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Johnny McMurry Inducted into High School Coaches Hall of Fame, by MHS Journalism

October 29th, 2020 by

1BCC17C4-54FB-47E2-BA87-EE9166B763E2The Arkansas High School Coaches Association inducted Johnny McMurry of Monticello into the 2020 Coaches Hall of Fame on Saturday, October 24, at the Hot Springs Convention Center.

F4DA3AC0-82CB-498D-A373-789F80D9267CCoach McMurry’s tenure as a football coach spanned 40 years, four schools, and countless players. McMurry’s coaching days began right out of college. He played defensive back at A & M College, and he was offered a position at Hope High School in 1969 coaching defensive backs as an assistant under Ronnie Higgins. He credits much of his success to the opportunity he had as a first-time coach. “As a young football coach, I had a certain arrogance about me. I was very confident because I had played DB in college, and now I was coaching it. It was a good position to be in at the time because my experience as a player transferred perfectly to what I was coaching.”

10B83EE1-BE70-487F-B941-7C29B80B1718Hamburg hired Johnny McMurry as defensive coordinator, and in 1976, he was hired as their head coach. The Lions won four conference championships under his leadership, but McMurry is quick to explain that it was not a lone endeavor. He listened to those around him to start and develop what remained a big part of his program for the entirety of his coaching career. He modeled strength training for his players after a program used by Wayne Smith, one of his assistant coaches at the time. The phrase “BE THE BEST” that radiated through all of McMurry’s programs was adopted from assistant coach Scott Ladeux, and it became and still remains the mantra at some schools where Coach Mac led his teams. In fact, today’s Billie football team under head coach Randy Harvey, who was an assistant for McMurry, has BTB printed on Billie helmets, on tshirts, and on walls to remind players of what is expected. This phrase transcends time and geography because of one man’s impact on those he coached and those who coached with him. “My intent was to help them [players] become the best they could be, so my assistant came up with the phrase, and it stuck. I’m intense. You are going to work. If you want your players to play with intensity, I believe you have to coach with intensity.”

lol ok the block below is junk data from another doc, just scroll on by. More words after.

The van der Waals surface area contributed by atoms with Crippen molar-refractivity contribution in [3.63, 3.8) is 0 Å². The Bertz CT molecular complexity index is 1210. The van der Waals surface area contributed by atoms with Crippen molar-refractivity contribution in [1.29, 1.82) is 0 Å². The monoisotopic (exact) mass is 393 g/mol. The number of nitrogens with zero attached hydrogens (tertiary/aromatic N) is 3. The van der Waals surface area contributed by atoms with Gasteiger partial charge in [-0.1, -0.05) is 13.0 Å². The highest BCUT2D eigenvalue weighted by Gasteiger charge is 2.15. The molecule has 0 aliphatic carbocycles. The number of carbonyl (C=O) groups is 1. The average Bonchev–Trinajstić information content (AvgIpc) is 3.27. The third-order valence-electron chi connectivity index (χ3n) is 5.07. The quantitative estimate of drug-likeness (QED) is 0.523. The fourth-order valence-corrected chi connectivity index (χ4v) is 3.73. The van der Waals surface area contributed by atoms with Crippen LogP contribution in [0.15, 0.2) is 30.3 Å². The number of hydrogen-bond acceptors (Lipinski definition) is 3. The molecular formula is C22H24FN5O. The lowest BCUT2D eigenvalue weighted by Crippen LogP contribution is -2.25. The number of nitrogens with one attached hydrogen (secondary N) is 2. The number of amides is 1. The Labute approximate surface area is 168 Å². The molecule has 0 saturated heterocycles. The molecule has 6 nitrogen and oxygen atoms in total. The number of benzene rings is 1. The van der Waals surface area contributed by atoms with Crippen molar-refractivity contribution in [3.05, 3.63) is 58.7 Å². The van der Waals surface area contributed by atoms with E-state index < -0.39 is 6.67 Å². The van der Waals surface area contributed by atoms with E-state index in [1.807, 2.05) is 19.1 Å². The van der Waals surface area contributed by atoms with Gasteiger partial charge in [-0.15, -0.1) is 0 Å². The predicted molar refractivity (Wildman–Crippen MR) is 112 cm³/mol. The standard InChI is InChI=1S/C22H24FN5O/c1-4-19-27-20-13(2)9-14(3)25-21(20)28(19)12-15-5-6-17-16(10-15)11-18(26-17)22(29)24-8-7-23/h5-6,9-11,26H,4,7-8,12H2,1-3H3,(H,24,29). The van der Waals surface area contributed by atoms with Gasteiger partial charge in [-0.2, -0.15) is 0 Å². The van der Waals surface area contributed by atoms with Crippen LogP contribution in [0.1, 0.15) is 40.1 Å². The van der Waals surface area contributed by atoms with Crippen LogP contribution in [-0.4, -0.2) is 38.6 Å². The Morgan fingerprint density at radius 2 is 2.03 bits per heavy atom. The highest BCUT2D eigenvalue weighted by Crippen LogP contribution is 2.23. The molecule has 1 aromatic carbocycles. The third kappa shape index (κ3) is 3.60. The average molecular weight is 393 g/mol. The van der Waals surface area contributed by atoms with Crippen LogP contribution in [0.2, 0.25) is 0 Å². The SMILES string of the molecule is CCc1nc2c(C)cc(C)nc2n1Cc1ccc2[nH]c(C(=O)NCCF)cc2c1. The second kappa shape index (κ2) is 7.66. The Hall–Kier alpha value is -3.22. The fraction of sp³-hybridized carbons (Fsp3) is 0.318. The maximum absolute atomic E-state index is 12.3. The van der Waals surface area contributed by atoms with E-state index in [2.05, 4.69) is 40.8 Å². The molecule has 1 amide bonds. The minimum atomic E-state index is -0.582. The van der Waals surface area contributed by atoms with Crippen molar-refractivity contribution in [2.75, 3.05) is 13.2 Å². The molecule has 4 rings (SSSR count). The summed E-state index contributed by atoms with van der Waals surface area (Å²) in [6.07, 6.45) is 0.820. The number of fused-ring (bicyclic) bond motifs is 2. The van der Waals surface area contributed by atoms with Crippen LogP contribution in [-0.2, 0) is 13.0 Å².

After a three year stint in 1983 as head football coach and athletic director of Sheridan High School, McMurry was hired as head coach of the Monticello High School football team in 1986. McMurry led the Billies to the 8-AAA State Championship in 1994 with a perfect 14-0 season followed by three more conference championships in 2000, 2001, and 2004. McMurry believes his success should be attributed to one major piece of the winning puzzle: players. “Over the course of my career, I was blessed with guys who were willing to pay the price to be good football players. It was my job to take a below average player and make him average at least; take an average player and make him above average; take an above average player and make him the best he could be–including attitude and work ethic.” But those who coached with him believe that it was more than just the players that made McMurry’s career such a success; it was McMurry.

Currently, Greg Tiner is an assistant football coach at Springdale High School, but he spent the majority of his coaching career as an assistant for Johnny McMurry. Tiner coached with McMurry at three different schools, Hamburg, Sheridan, and Monticello. He is quick to explain that players bought into McMurry’s tough exterior and rigorous program because they saw the results: winning. “He has been very successful in three different schools. He leaves Monticello and goes to Watson Chapel and wins the conference championship. When you have success at multiple places, that tells you about a guy.” Tiner believes that players are only one component of a successful team; he believes success will not occur without the other component– a good coach. “There is a key ingredient I’ve seen in many successful football coaches from across the state. It’s focus. He [McMurry] has that key ingredient, and he is so consistent with it. Many coaches are offensive or defensive, but Mac did both most of his career. His knowledge was not just one side of the ball.”